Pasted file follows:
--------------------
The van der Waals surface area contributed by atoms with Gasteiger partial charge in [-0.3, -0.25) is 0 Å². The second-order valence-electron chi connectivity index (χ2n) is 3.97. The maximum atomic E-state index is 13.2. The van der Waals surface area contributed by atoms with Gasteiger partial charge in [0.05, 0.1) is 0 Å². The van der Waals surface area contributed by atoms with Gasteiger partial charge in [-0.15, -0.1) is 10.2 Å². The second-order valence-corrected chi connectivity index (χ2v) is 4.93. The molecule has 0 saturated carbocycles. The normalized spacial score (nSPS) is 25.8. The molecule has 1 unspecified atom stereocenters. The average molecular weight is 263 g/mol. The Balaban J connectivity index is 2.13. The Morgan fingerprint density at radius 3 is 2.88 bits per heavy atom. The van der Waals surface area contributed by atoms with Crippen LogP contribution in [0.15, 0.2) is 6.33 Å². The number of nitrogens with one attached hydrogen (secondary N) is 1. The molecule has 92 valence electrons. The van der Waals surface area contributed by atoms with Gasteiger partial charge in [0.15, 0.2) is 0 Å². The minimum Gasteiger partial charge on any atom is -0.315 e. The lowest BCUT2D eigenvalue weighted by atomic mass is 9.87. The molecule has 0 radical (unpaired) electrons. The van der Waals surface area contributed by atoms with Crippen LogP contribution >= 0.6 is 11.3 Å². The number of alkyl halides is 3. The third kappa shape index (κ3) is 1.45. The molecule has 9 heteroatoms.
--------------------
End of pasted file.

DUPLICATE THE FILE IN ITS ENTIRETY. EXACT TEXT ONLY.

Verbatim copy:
The van der Waals surface area contributed by atoms with Gasteiger partial charge in [-0.3, -0.25) is 0 Å². The second-order valence-electron chi connectivity index (χ2n) is 3.97. The maximum atomic E-state index is 13.2. The van der Waals surface area contributed by atoms with Gasteiger partial charge in [0.05, 0.1) is 0 Å². The van der Waals surface area contributed by atoms with Gasteiger partial charge in [-0.15, -0.1) is 10.2 Å². The second-order valence-corrected chi connectivity index (χ2v) is 4.93. The molecule has 0 saturated carbocycles. The normalized spacial score (nSPS) is 25.8. The molecule has 1 unspecified atom stereocenters. The average molecular weight is 263 g/mol. The Balaban J connectivity index is 2.13. The Morgan fingerprint density at radius 3 is 2.88 bits per heavy atom. The van der Waals surface area contributed by atoms with Crippen LogP contribution in [0.15, 0.2) is 6.33 Å². The number of nitrogens with one attached hydrogen (secondary N) is 1. The molecule has 92 valence electrons. The van der Waals surface area contributed by atoms with Gasteiger partial charge in [0.15, 0.2) is 0 Å². The minimum Gasteiger partial charge on any atom is -0.315 e. The lowest BCUT2D eigenvalue weighted by atomic mass is 9.87. The molecule has 0 radical (unpaired) electrons. The van der Waals surface area contributed by atoms with Crippen LogP contribution >= 0.6 is 11.3 Å². The number of alkyl halides is 3. The third kappa shape index (κ3) is 1.45. The molecule has 9 heteroatoms.